It was encouraging this week to hear President Erdogan argue that tight monetary policy would be used to bring down inflation. This appeared to be a 180 on his prior policy impulses and seemingly suggested backing for the Simsek led reform team.
Indeed, I think the market really appreciates the technical qualities, credibility of the new team – Simsek, Erkan, Cevdet Akcay, Hatice Karahan, et al. These are top notch technocrats. The market wants them to succeed, and they have begun to make the right steps, including the 750bps rate hike, against expectations, last month.
But there are two problems:
First, is the obvious question as to whether Erdogan will continue to back the team, tightening policy, slowing growth this side of important local elections. Or will Erdogan simply do an Agbal and fire them all before going back to unorthodoxy? I tend to think not this time around as I think there is a different political mix now around Erdogan, including the Bayraktar team, who get the economic challenges and have some political capital to deploy in support of Simsek et al.
Second, the question whether the economic challenges are now just too difficult even for the A team above to resolve.
One increasingly hears about banks not willing to lend given heavily negative real interest rates, companies starved of working capital, unable to borrow and access FX to transact overseas. Exports are struggling with the European growth slowdown, and the lira which is again looking expensive.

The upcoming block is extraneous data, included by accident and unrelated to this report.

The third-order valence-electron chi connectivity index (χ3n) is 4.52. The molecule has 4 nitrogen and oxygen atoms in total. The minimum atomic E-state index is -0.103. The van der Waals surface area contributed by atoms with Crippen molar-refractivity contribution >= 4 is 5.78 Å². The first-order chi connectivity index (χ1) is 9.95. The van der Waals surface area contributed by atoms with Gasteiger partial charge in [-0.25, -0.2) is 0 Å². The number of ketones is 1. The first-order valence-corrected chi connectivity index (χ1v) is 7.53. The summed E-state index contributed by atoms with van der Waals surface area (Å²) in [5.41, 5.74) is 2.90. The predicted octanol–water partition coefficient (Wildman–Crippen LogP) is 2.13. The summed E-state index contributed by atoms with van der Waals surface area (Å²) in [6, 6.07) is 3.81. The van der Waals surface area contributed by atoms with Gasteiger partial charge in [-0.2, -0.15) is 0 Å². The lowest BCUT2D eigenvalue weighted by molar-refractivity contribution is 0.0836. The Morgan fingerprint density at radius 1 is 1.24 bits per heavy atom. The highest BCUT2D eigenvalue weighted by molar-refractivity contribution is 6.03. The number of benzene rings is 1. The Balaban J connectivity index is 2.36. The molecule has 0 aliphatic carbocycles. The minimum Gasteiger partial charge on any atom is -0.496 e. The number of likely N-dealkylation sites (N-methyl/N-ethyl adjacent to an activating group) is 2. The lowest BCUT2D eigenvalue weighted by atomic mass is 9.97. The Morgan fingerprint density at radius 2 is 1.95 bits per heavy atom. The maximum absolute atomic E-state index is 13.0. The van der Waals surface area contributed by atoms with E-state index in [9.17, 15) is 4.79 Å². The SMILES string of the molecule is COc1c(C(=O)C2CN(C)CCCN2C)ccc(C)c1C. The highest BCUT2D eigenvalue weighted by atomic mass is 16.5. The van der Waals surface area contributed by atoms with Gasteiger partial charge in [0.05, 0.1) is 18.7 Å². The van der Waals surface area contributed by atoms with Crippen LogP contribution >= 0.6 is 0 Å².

And then there is the KKM, the protected FX deposit scheme. Increasingly this looks like an unexploded hand grenade placed in Simsek’s pocket by the outgoing team just as he took the job.
The problem is that the lira needs to be allowed to adjust weaker given high inflation, but each move weaker costs the CBRT in compensation paid to depositors. These payouts increase monetary emission, further fuelling inflation and then real appreciation of the lira, requiring another devaluation, another round of payouts on KKMs and it’s a case of rinse, repeat.
The solution has to be to encourage KKM holders back into lira deposits but therein with negative real interest rates why would they? They either want to roll these, creating a perennial problem as above, or will dollarise, putting yet more pressure on the lira and depleted CBRT FX reserves.
Much higher policy rates, taking them positive in real terms would be the solution as this might well anchor the lira, but it might also need the confidence shock of an external anchor – an IMF programme. The Simsek team seem to hope this anchor will be provided by Gulf money, but it needs to come soon.
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